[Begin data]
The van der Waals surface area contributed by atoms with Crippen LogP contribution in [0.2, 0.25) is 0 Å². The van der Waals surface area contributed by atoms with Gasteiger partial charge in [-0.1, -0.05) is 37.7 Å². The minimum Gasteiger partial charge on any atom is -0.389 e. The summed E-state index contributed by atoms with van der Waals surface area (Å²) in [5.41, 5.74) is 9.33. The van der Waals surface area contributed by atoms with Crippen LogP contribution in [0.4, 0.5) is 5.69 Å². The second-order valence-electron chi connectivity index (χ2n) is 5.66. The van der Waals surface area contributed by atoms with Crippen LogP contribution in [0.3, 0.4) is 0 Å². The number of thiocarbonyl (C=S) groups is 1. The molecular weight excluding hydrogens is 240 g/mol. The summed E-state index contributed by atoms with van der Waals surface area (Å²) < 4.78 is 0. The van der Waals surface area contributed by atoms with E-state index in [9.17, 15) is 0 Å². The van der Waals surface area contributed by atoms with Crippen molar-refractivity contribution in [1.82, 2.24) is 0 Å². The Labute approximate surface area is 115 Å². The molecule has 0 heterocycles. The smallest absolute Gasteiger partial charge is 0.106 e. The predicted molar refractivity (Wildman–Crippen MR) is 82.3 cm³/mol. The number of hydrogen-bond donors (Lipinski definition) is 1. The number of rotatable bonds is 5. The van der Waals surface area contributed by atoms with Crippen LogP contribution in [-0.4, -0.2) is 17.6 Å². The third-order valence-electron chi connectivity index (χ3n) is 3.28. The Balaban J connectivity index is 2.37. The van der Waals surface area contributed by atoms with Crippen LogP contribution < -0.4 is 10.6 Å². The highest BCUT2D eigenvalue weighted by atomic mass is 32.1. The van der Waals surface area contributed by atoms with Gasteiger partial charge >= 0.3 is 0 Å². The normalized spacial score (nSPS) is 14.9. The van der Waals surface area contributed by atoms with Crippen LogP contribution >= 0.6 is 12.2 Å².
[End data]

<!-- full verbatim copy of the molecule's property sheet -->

The van der Waals surface area contributed by atoms with Crippen LogP contribution in [0.2, 0.25) is 0 Å². The van der Waals surface area contributed by atoms with Gasteiger partial charge in [-0.1, -0.05) is 37.7 Å². The minimum Gasteiger partial charge on any atom is -0.389 e. The summed E-state index contributed by atoms with van der Waals surface area (Å²) in [5.41, 5.74) is 9.33. The van der Waals surface area contributed by atoms with Crippen LogP contribution in [0.4, 0.5) is 5.69 Å². The second-order valence-electron chi connectivity index (χ2n) is 5.66. The van der Waals surface area contributed by atoms with Crippen LogP contribution in [0.3, 0.4) is 0 Å². The number of thiocarbonyl (C=S) groups is 1. The molecular weight excluding hydrogens is 240 g/mol. The summed E-state index contributed by atoms with van der Waals surface area (Å²) < 4.78 is 0. The van der Waals surface area contributed by atoms with E-state index in [9.17, 15) is 0 Å². The van der Waals surface area contributed by atoms with Crippen molar-refractivity contribution in [1.82, 2.24) is 0 Å². The Labute approximate surface area is 115 Å². The molecule has 0 heterocycles. The smallest absolute Gasteiger partial charge is 0.106 e. The predicted molar refractivity (Wildman–Crippen MR) is 82.3 cm³/mol. The number of hydrogen-bond donors (Lipinski definition) is 1. The number of rotatable bonds is 5. The van der Waals surface area contributed by atoms with Crippen LogP contribution in [-0.4, -0.2) is 17.6 Å². The third-order valence-electron chi connectivity index (χ3n) is 3.28. The Balaban J connectivity index is 2.37. The van der Waals surface area contributed by atoms with Crippen LogP contribution < -0.4 is 10.6 Å². The highest BCUT2D eigenvalue weighted by atomic mass is 32.1. The van der Waals surface area contributed by atoms with Gasteiger partial charge >= 0.3 is 0 Å². The normalized spacial score (nSPS) is 14.9. The van der Waals surface area contributed by atoms with Crippen LogP contribution >= 0.6 is 12.2 Å².